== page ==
At the World Cup event in Edinburgh I got the chance to sit and talk to someone who knows Scotland pretty well – but I’m guessing it’s not who you think it is. Despite all the Brits in attendance, I’ve got a bit of time with Canada’s Alannah Yip.

For the first Conversation with I spoke to American Jesse Grupper, and I was fascinated by his life and how open he was to telling me. With Alannah the same is true, but this time I felt I had some personal connections and could relate to some of the things she was saying – I guess in some ways that’s the point of a conversation with someone you don’t really know yet.

As the roar from the World Cup crowd in Edinburgh erupts from inside, I sit down with Alannah outside, only given the chance because qualification didn’t go as planned for the Canadian – but we will come to that later.

Sitting on a bench with the venue one side and quarry face the other, Alannah informs me that it is more like home than I realise. Her mum is Scottish and her dad is Chinese and she has spent a bit of time in Glasgow, just a forty or so minutes up the road.

“My mum says I have to eat haggis and drink Irn-Bru as an annual thing to keep up being Scottish,” jokes Alannah. “I’ve been to Scotland a few times though to visit family and it feels a bit like home.”

Home in fact is Vancouver in the province of British Columbia in Canada.

“I’ve lived in Vancouver all my life. Well, I was actually born in North Vancouver and then I moved all the way to Vancouver – like ten minutes south across the bridge.” Another bit of humour from the likeable Alannah – I already know from the first question I’m going to enjoy this interview.

Thanks to the ten-minute drive south, and a close friendship between her parents and a certain McColl family, her climbing adventure began.

“I grew up about a two-minute drive away from Sean McColl. Our families are friends. Our parents were in university together and I’ve known Sean since I was born, so we grew up together.

“Sean is six years older than me, and his brother is eight years older. Their family started climbing when Sean was around ten, I think, so I would have been four. I really looked up to them and I didn’t have older siblings and they kind took that role. When they were competing and going to Youth World Championships, I just loved the idea of doing it, so I tried as well and I ended up falling in love with the sport.”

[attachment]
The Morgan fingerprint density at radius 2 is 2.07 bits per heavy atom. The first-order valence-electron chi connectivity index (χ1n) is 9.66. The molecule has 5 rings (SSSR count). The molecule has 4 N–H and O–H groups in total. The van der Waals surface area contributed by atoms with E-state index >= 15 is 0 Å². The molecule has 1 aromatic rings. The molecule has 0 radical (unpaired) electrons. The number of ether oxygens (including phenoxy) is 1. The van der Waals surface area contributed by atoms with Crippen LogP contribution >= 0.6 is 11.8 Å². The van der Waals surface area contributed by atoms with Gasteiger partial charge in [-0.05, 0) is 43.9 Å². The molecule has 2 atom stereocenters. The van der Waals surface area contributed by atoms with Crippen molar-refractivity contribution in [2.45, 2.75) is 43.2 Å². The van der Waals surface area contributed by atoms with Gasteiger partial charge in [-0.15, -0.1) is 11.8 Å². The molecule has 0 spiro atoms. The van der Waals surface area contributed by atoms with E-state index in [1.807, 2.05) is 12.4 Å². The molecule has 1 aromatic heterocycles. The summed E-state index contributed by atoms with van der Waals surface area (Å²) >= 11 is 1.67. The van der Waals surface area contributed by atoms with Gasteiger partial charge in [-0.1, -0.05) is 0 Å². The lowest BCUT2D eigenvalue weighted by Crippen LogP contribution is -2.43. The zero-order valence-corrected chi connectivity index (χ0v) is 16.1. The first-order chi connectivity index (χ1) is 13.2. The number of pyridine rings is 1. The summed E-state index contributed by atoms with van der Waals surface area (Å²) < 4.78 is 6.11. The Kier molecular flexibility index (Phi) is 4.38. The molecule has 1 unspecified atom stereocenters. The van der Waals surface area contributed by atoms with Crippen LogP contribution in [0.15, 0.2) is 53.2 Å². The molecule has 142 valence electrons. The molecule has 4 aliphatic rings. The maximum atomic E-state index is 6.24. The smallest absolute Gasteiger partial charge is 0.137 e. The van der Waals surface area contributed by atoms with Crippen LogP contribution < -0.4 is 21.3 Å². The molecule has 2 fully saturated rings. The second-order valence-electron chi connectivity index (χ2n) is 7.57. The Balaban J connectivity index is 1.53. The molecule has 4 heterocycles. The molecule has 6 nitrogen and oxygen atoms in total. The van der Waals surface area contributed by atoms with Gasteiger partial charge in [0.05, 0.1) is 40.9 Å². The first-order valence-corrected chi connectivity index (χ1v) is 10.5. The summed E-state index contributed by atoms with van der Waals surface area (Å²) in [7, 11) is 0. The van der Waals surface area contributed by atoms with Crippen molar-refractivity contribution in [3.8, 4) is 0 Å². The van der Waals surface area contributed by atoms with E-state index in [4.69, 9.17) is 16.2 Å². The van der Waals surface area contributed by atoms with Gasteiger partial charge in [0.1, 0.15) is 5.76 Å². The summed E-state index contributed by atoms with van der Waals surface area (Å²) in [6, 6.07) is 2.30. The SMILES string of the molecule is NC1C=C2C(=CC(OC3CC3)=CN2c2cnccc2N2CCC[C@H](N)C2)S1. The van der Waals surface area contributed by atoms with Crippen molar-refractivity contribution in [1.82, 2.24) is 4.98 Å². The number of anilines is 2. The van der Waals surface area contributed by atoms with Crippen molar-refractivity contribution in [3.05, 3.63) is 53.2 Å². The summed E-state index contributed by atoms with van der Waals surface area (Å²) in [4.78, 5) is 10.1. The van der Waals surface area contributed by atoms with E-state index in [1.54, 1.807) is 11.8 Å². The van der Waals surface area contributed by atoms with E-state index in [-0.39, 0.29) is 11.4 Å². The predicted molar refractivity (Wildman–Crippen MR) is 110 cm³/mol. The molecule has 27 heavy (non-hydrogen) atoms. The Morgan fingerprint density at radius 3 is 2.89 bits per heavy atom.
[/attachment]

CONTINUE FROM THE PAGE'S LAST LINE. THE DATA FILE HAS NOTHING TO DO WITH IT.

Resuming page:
221130 IFSC News Conversation with Alannah Yip 01Alannah Yip of Canada at the Olympic Games Tokyo 2020
Photo: Leo Zhukov/IFSC

Climbing nearly lost Alannah to another sport early on though – so thank you Sean and the McColl family.

“Me and my younger brother, Trevor, used to go-kart. When I was about ten, I had to choose between that and Climbing as the competitions were on the same weekends. I was the only girl doing go-karting, Climbing had more, and that made it feel like it was more of a community for me.”

Alannah and Trevor got into go-karting through her dad’s love of racing vintage cars: “We kind of grew up at the tracks,” explains Alannah.

Dad Doug is an engineer and has worked in the automotive industry, even inventing “a gadget in the 80s – monitoring input data channels on a race car.” Thankfully Alannah dumbed it down enough for me – although I’m not fully sure, or will I ever be, what the gadget is and does.

Racing wasn’t the only thing Alannah got from her dad. She could dumb down her explanation for me as she also is an engineer, like her father, having gained her Mechanical Engineering degree from the University of British Columbia in 2018.

“I stopped Climbing for a bit during my degree studies as I didn’t want to half arse two things at once, so I tried to focus on one for a time.”

That focus was tested though as Climbing was always giving her signs.

221130 IFSC News Conversation with Alannah Yip 02Alannah Yip of Canada competes at the IFSC World Cup Morioka 2022
Photo: Lena Drapella/IFSC

“In the middle of my degree I went to Switzerland and started training with the locals. There were World Cup finalists and semi-finalists in the group, and it made me realise I could do it as I was close to keeping up with them in training.”

There was also another moment of uncertainty for Alannah in the final year of studying for her degree: I had doubts about my major and wanted to switch, but my parents told me I had worked so hard to that point, and I needed to finish – in the end they were right.”

One half of the Yip parental unit seems to have had a lot of influence over Alannah’s story so far with Alannah taking the engineering and car loving side of life from her father, so what comes from her Scottish mum Moira’s side?

“I am more similar personality wise to my mum,” explains Alannah. “Our sense of humour is basically identical. She can be witty and dry.”

With a similar personality, surely a similar career path would have made sense. “I briefly thought about medicine like her, but I was so introverted when I was younger and not so much a people person. I was way more into maths and physics than biology, it’s just the way my brain works. Numbers work well for me.”